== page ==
First, it must be stated that a true “right of the environment” does exist, for two reasons. First, because we human beings are part of the environment. We live in communion with it, since the environment itself entails ethical limits which human activity must acknowledge and respect. Man, for all his remarkable gifts, which “are signs of a uniqueness which transcends the spheres of physics and biology,” is at the same time a part of these spheres. He possesses a body shaped by physical, chemical and biological elements, and can only survive and develop if the ecological environment is favourable. Any harm done to the environment, therefore, is harm done to humanity. Second, because every creature, particularly a living creature, has an intrinsic value, in its existence, its life, its beauty and its interdependence with other creatures. We Christians, together with the other monotheistic religions, believe that the universe is the fruit of a loving decision by the Creator, who permits man respectfully to use creation for the good of his fellow men and for the glory of the Creator; he is not authorized to abuse it, much less to destroy it. In all religions, the environment is a fundamental good.

Though he described a bleak reality, the Pope remained positive, calling the 2030 Agenda for Sustainable Development "an important sign of hope" and was "confident" that the upcoming Paris climate talks in December " will secure fundamental and effective agreements." However, he was careful to remind the delegates that words are ultimately meaningless. "Solemn commitments…are not enough," he said. "Our world demands of all government leaders a will which is effective, practical and constant, concrete steps and immediate measures for preserving and improving the natural environment and thus putting an end as quickly as possible to the phenomenon of social and economic exclusion."

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Pope Francis delivers a speech at the United Nations Headquarters in New York. (image: Amanda Voisard/Eskinder Debebe/Rick Bajornas/Mark Garten/United Nations)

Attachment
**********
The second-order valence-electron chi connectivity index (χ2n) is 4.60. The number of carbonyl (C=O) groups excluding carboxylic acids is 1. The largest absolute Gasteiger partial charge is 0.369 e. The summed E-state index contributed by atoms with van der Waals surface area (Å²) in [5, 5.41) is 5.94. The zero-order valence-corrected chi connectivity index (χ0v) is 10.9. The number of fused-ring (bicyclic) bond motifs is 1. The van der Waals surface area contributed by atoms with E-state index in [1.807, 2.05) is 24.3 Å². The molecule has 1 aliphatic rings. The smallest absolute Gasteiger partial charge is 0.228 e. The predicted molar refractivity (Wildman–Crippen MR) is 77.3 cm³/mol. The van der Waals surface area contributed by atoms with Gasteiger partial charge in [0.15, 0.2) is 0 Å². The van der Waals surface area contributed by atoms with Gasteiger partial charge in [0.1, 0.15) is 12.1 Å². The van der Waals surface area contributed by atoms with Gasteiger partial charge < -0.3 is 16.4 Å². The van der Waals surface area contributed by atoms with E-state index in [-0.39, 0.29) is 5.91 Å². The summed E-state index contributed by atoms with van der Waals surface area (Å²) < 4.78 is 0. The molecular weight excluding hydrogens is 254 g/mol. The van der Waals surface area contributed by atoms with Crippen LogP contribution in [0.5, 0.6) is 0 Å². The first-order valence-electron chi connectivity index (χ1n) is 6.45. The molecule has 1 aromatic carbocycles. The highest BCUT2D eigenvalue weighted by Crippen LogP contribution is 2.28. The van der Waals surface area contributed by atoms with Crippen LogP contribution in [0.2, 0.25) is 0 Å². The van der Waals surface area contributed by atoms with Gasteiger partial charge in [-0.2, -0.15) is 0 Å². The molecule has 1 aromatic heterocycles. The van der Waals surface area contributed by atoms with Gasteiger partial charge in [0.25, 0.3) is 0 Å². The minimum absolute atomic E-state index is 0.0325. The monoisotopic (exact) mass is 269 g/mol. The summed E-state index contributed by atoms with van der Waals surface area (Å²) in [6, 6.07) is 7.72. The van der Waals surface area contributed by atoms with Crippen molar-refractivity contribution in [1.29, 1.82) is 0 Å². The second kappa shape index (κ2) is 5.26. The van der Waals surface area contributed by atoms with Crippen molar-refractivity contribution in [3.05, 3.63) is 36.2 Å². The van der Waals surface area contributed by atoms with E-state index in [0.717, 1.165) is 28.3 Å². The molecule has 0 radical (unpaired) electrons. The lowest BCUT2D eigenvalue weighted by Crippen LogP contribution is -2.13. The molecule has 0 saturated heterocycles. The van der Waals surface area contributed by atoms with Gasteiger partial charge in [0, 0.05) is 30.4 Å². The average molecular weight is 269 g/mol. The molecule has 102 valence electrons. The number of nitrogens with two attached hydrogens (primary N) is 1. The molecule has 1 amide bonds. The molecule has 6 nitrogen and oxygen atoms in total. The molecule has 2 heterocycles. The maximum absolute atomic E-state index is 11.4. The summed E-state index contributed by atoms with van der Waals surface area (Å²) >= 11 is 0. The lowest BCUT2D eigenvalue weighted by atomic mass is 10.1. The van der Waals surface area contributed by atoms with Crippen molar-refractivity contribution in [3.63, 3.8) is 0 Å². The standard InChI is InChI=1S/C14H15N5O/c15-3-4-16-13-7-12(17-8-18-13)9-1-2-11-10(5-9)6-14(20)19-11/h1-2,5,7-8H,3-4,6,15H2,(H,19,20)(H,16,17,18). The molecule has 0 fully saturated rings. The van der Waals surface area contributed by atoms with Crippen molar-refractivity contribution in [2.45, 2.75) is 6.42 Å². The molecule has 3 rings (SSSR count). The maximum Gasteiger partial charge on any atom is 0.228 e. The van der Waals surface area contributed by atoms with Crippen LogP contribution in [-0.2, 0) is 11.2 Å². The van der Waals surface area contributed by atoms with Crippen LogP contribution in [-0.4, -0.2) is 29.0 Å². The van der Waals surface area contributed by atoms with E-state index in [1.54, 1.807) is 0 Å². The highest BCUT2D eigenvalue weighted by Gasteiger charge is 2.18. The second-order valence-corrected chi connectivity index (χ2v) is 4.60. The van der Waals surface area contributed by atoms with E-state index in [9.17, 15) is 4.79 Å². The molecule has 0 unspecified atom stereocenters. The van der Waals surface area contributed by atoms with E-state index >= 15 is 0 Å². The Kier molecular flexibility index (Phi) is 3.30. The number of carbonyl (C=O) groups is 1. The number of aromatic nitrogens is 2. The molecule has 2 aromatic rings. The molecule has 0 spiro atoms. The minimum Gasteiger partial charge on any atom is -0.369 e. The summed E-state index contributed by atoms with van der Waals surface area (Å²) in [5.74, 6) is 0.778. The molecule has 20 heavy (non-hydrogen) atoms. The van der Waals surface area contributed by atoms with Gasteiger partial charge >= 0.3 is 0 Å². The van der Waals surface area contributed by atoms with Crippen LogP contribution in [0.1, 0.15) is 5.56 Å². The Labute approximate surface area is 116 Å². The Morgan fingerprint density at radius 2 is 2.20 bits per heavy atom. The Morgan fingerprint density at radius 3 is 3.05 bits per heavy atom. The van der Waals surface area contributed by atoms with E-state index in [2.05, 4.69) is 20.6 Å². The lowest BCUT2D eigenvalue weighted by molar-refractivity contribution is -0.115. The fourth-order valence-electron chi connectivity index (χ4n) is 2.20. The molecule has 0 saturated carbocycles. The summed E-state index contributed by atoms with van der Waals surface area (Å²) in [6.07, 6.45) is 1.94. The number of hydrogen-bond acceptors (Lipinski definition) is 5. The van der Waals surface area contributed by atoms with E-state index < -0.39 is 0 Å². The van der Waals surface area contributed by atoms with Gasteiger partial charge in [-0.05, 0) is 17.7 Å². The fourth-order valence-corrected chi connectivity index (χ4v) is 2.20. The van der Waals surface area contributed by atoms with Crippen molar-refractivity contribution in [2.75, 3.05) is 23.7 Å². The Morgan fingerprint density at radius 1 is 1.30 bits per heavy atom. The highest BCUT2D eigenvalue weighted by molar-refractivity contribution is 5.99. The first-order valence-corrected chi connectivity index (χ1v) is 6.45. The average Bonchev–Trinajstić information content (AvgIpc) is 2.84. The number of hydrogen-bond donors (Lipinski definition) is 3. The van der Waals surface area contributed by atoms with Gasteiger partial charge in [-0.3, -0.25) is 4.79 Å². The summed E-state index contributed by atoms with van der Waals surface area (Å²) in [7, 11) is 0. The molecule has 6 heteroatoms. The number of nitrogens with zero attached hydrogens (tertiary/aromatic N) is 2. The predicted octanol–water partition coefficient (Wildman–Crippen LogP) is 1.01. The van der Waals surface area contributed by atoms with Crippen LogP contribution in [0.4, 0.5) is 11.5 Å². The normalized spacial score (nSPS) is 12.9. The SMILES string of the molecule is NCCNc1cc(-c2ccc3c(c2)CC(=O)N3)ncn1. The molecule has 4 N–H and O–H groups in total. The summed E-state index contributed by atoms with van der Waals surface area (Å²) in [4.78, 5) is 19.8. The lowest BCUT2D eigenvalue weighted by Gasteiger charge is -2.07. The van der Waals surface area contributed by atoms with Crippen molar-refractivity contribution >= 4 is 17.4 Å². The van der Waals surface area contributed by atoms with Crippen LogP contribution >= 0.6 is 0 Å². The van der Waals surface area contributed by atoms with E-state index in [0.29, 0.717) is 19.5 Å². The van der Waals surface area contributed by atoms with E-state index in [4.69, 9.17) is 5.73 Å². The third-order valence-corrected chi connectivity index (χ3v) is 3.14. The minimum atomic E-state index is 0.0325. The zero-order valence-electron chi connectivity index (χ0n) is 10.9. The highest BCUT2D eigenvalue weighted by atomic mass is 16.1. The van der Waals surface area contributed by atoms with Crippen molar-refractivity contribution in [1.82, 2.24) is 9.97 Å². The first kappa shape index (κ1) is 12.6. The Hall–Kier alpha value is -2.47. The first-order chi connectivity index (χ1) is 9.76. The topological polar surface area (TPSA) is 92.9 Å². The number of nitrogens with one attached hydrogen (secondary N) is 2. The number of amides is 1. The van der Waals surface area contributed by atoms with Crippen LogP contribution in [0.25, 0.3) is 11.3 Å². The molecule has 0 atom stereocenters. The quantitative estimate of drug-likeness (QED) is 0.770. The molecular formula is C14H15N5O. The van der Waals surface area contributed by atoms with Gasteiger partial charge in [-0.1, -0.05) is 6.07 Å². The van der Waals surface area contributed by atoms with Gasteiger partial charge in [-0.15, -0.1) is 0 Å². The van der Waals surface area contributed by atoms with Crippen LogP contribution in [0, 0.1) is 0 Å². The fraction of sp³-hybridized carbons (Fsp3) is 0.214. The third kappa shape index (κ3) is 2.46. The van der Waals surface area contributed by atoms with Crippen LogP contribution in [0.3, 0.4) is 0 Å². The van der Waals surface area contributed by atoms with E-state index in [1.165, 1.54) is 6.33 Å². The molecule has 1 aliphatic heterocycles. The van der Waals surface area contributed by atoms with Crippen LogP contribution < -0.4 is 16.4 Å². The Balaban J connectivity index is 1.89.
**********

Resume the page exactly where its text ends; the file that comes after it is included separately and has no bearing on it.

In Laudato Si, the Pope's encyclical on the environment that he issued this summer, he wrote, "A sense of deep communion with the rest of nature cannot be real if our hearts lack tenderness, compassion and concern for our fellow human beings."

The Pope's acute understanding of the interconnectedness of things — between people and the environment, between the fight against climate change and the fight for social inclusion, between compassion and communion — echoes that of Thomas Merton, the late Trappist monk and social activist whom the Pope included, along with Abraham Lincoln, Martin Luther King, Jr. and Dorothy Day, in his "Mount Rushmore of Catholicism" during his speech to Congress on Thursday.

In his final address, during a conference on East-West monastic dialogue, delivered just two hours before his death on December 10, 1968, Merton said, "The whole idea of compassion is based on a keen awareness of the interdependence of all these living beings, which are all part of one another, and all involved in one another."

As negotiators prepare for the U.N. climate meeting in Paris in December — which has been described as our last, best hope in the climate change fight — they would do well to heed the words of Pope Francis and Thomas Merton and understand that the goal of a universal, meaningful and equitable climate agreement can only be achieved if compassion is also on the agenda.